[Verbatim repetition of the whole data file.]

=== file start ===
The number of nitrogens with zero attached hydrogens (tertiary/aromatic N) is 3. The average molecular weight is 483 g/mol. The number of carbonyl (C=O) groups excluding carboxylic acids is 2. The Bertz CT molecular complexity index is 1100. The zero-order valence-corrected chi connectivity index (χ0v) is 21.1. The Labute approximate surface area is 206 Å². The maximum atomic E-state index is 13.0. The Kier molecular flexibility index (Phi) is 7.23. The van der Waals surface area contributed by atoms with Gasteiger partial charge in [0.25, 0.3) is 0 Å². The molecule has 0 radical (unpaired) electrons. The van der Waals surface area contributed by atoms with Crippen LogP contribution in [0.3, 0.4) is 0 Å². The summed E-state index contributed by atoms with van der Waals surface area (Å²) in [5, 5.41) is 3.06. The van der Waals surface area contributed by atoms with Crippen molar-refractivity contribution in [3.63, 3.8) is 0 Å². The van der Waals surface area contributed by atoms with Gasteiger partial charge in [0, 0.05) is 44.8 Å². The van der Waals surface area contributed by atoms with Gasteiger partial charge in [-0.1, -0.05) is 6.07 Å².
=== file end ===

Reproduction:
The number of nitrogens with zero attached hydrogens (tertiary/aromatic N) is 3. The average molecular weight is 483 g/mol. The number of carbonyl (C=O) groups excluding carboxylic acids is 2. The Bertz CT molecular complexity index is 1100. The zero-order valence-corrected chi connectivity index (χ0v) is 21.1. The Labute approximate surface area is 206 Å². The maximum atomic E-state index is 13.0. The Kier molecular flexibility index (Phi) is 7.23. The van der Waals surface area contributed by atoms with Gasteiger partial charge in [0.25, 0.3) is 0 Å². The molecule has 0 radical (unpaired) electrons. The van der Waals surface area contributed by atoms with Crippen LogP contribution in [0.3, 0.4) is 0 Å². The summed E-state index contributed by atoms with van der Waals surface area (Å²) in [5, 5.41) is 3.06. The van der Waals surface area contributed by atoms with Crippen molar-refractivity contribution in [3.63, 3.8) is 0 Å². The van der Waals surface area contributed by atoms with Gasteiger partial charge in [0, 0.05) is 44.8 Å². The van der Waals surface area contributed by atoms with Gasteiger partial charge in [-0.1, -0.05) is 6.07 Å².